An open-ended look at contemporary art – both inside the Walker and out – as framed by our Visual Arts curators.
I have just returned from a Merce Cunningham–related research journey to Japan, where I visited the Sogetsu Art Center’s archives at Keio University in Tokyo and the Kyoto Costume Institute, among many other places. This work has been generously supported by a grant from the Mellon Foundation, which has also kept me working on the Walker’s Cunningham acquisition […]
I have just returned from a Merce Cunningham–related research journey to Japan, where I visited the Sogetsu Art Center’s archives at Keio University in Tokyo and the Kyoto Costume Institute, among many other places. This work has been generously supported by a grant from the Mellon Foundation, which has also kept me working on the Walker’s Cunningham acquisition for the past year and a half. While I reacquaint with this time zone and prepare a more thorough reflection, enjoy these images:
“What is this indescribable event in a dancer’s life (when he loves dancing) that arises, given all the shit, the terrible hours of work, the grumbling and malaise of a company, the point-of-vertigo fatigue when he one day drops it all and dances…and some internal-infernal hook holds one at a peak for those few seconds, […]
“What is this indescribable event in a dancer’s life (when he loves dancing) that arises, given all the shit, the terrible hours of work, the grumbling and malaise of a company, the point-of-vertigo fatigue when he one day drops it all and dances…and some internal-infernal hook holds one at a peak for those few seconds, if you are extremely lucky, minutes.”—Merce Cunningham, from Other Animals: Drawings and Journals by Merce Cunningham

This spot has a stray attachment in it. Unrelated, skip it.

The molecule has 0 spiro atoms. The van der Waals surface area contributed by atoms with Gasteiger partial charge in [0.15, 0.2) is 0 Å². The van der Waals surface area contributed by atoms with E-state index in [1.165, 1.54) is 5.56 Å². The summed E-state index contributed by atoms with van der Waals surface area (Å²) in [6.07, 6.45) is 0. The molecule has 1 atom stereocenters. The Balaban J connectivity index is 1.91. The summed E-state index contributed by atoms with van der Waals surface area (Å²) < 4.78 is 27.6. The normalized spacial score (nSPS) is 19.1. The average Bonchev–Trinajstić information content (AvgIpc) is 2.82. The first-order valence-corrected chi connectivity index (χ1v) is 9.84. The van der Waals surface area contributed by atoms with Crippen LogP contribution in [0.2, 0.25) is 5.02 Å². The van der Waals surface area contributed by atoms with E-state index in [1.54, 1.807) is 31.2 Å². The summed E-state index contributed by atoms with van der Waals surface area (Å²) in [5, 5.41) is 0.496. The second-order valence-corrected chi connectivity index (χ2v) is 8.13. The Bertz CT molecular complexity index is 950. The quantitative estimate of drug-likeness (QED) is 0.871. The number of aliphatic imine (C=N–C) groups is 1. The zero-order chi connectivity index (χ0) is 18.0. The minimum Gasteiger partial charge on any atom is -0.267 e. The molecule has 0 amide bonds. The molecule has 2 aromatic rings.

Today we salute Merce Cunningham with an extract of Deli Commedia (1985), one of his short dance films directed by Elliot Caplan. The piece has hues of the physical comedy of Commedia dell’Arte theater, realized with the aid of pastel Reebok high tops and the worm. Although the dance was originally paired with music by pianist Pat Richter, the segment here is a masterful blind date mash-up with Black Sabbath. This is why we love Merce. His invitation for us to embrace chance pairings allows for even the most unlikely unions to seem so right. Merce and Ozzy Osbourne, the collaboration that nearly got away:
Early on in our Interdisciplinary Work Group convenings, a fundamental question emerged: Is our focus solely concerned with collaborations that happen among artists, or are we also drawn to how the interdisciplinary could apply to our daily work as Walker Art Center staff members? While our diverse range of IWG invited guests spoke to both […]
Early on in our Interdisciplinary Work Group convenings, a fundamental question emerged: Is our focus solely concerned with collaborations that happen among artists, or are we also drawn to how the interdisciplinary could apply to our daily work as Walker Art Center staff members? While our diverse range of IWG invited guests spoke to both types of exchange, it is important to note why this distinction came up. One observation is that we cannot overlook the methods we use to facilitate and realize an interdisciplinary project. In this case, the rules for engaging across disciplines are not solely the prerogatives of artists themselves. Instead, as curators, designers, educators, and researchers, the techniques that we use to develop and support interdisciplinary projects must themselves be responsive to the dynamics of working among multiple fields and departments. This may demand re-examining the language that we use to talk about a project, or re-thinking the pacing of the project’s timeline. It may even require that we set up alternate physical workspaces in the building so that we can be closer to our collaborator colleagues. Whether we are artists, or staff members of an arts institution (or both!), interdisciplinary work pushes us to reassess how we negotiate not only multiple practices and voices, but also a more fundamental series of human relationships.